By the early 1920s, Renner, who was part of the luxury or beautiful book business, had forged a strong idea of what book design should be like. Illustrations, he thought, were unwelcomed interruptions in the total experience of the pages and the way they were viewed or should be experienced when the book was open. And at first, having been educated in the German gymnasium, the educational source of kultur for education, Renner was unconcerned about the continued use of the traditional fraktur font and saw no particular need to replace it. But as the decade progressed, Renner began to complain about what he termed “the inflation of historicism,” that was holding German design back and stuck in the nineteenth century. In contrast to those who believed that the famous Deutsche Schrift was an authentic national heritage and, that in this period of change and tumult, this culturally identifying icon should be retained, Renner pointed out that the Gothic script itself was, in truth. not German at all but French, while the lower case of the popular Roman alphabet was historically developed in Germany. What he sought was die Schrift unserer Zeit or “the type of our time.”

As if to prepare for the role he was preparing to take–challenging the traditional “broken script” (Gothic), Renner wrote Typography as Art in 1922, using the traditional German font, Unger fraktur. Changing an already established font, unless one owned a press, was an expensive and time-consuming proposition and such a step was a genuine investment and a major gamble. Printing type consisted of a font family, manufactured in a number of “punches.” These metal forms, each one a letter, had to be handmade in a very long and labor-intensive process not to be undertaken lightly. For a printing firm, a new font and a new set of punches would have been an expensive change, and unless a firm was inclined towards experimentation, there was little incentive to create new fonts which then had to be sold to a prospective client. Clients, book publishers and the like, tended to be conservative and risk-averse. Printing a new book in a new font meant disrupting the sensibilities of the reader and, unless a firm was printing in a very specialized avant-garde field, most firms would not be interested in either making new punches nor in investing in new fonts. Fortunately for Renner, a German version of Charles Peignot existed, Georg Hartmann (1870-1954), who purchased the Bauersche Gießerei (“Bauer Foundry”) of Frankfurt in 1898. This firm, like, Deberny et Peignot, embarked on a mission to approach designers and ask them to create a new typeface.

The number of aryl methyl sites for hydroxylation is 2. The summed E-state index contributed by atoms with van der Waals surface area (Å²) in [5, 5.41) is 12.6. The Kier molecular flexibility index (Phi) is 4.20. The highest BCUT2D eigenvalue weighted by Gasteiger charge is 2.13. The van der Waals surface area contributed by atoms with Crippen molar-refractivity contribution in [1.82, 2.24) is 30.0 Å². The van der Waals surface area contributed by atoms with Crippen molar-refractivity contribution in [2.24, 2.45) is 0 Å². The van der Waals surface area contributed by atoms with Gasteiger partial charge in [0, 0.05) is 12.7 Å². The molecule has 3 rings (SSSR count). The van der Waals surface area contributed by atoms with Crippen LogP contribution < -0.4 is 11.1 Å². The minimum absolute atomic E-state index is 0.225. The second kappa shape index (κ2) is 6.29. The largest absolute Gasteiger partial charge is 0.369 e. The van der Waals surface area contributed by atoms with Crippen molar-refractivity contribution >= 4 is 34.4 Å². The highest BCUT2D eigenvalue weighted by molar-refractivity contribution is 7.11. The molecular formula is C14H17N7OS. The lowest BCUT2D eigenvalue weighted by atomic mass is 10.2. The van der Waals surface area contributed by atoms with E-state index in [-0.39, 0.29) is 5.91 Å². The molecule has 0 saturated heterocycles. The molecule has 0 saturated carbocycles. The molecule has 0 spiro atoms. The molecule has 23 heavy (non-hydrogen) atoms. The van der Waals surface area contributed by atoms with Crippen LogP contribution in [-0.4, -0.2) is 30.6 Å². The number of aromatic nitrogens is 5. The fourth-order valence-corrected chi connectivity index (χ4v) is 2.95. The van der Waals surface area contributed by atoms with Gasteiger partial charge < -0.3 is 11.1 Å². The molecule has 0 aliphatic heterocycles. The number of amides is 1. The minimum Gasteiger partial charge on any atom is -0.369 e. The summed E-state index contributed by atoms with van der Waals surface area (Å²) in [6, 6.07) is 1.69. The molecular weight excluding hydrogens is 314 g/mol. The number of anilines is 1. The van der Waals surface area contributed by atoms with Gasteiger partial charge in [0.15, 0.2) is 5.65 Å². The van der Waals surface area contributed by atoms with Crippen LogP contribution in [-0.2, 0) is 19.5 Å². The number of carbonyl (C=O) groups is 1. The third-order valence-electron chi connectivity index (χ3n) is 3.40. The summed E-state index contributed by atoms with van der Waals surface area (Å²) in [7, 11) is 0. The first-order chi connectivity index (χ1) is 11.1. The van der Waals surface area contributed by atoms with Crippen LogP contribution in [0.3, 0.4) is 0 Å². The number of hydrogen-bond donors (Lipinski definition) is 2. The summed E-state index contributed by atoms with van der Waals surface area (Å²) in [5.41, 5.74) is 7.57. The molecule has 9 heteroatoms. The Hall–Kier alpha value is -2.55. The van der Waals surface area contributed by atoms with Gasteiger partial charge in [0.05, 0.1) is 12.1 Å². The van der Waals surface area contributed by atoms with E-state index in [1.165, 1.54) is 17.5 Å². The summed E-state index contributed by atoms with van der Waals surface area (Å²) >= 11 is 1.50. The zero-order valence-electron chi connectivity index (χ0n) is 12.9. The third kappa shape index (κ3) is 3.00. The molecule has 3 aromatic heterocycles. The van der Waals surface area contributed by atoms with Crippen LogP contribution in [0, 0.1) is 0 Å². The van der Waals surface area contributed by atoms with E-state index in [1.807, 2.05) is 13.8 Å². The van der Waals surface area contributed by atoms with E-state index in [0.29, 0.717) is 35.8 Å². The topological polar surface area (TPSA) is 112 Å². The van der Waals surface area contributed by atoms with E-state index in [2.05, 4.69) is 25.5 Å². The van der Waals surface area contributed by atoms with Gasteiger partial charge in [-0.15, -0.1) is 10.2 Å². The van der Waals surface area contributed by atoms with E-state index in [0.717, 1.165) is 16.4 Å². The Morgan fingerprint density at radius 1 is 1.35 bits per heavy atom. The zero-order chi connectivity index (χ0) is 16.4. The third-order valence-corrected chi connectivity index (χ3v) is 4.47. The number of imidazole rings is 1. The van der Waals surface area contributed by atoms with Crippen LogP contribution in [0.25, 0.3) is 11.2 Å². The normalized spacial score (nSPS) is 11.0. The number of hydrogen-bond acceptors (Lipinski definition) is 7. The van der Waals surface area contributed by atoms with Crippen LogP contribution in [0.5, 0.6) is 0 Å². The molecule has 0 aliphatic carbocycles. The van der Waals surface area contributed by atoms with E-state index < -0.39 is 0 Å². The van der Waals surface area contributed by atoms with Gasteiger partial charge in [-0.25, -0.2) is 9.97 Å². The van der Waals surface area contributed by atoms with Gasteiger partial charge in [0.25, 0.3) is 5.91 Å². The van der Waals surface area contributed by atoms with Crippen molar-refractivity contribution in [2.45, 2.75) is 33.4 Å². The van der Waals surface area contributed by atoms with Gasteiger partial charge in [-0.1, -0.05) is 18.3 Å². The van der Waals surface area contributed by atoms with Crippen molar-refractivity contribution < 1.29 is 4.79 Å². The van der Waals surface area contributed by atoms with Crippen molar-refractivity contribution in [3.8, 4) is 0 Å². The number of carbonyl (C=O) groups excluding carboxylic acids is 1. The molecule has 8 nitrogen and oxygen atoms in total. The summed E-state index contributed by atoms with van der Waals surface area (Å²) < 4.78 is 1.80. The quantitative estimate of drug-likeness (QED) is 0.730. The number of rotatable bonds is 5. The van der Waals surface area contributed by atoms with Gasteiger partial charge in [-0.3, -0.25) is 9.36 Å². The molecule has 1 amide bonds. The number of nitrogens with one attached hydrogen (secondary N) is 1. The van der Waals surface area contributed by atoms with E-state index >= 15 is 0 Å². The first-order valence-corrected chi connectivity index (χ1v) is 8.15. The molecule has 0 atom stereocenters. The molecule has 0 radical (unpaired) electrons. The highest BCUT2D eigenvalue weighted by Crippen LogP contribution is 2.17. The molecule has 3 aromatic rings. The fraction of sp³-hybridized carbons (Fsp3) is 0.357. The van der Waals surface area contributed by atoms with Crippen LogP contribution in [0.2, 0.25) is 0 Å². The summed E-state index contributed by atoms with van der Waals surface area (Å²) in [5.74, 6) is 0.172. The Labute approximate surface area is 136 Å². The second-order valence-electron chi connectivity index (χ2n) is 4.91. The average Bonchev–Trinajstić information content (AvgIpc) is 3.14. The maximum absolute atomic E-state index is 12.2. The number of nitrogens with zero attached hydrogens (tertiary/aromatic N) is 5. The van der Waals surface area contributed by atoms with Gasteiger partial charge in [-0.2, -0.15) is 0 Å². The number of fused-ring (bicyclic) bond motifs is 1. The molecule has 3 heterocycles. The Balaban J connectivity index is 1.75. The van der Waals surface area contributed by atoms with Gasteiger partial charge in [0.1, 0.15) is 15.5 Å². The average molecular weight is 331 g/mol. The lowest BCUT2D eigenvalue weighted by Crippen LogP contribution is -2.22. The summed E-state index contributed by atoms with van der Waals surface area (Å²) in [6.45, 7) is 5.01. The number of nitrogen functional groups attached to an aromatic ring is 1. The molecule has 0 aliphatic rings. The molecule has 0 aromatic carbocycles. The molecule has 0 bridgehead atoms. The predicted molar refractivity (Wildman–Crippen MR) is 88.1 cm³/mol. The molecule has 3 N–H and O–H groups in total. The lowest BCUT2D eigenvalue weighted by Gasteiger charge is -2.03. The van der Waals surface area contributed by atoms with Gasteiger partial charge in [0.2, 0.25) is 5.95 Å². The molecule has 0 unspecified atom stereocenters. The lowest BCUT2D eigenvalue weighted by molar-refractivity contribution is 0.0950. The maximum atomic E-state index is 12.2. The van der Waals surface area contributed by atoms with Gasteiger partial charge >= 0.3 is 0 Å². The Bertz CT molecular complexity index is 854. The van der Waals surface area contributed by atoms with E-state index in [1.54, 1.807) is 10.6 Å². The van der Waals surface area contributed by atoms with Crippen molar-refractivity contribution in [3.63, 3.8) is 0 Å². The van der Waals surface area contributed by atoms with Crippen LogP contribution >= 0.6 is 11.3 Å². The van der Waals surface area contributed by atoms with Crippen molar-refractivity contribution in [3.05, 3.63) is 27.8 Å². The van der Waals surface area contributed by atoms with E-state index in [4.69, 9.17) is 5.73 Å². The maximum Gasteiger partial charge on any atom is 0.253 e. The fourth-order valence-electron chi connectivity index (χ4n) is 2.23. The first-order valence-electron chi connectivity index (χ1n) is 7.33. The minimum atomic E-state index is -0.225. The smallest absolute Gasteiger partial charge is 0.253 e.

Image result for german black letterfont

As a member of the Werkbund, Renner was deeply involved in modern graphic design and had studied the earlier work of William Morris in England. Morris’s font was based on the tradition of handcraft and the importance of the artisan, but, as was the case with other twentieth-century designers, Renner was faced with the reality of the machine. Like Morris, Renner was concerned with the role of the worker in a modern society, who was being phased out in favor of automation. And although he was apolitical and steered clear of Weimar Republic politics, as a devout Christian, he was also concerned about his fellow human beings. As Charles C. Leonard wrote, “Morris envisioned a simple social system, wherein the self-interested artisan produces quality work. Renner’s formula, derived from the Deutsche Werkbund, was more complex. The machine enables quantity, the enlightened worker assures quality, the capitalist provides the capital investment in the equipment and materials, and the artisan provides the spiritual investment in the work itself. Quality becomes an essential aspect of industrial success, a position from which the improvement of working conditions can be negotiated, and the means of assuring the ongoing value of machine-made goods.”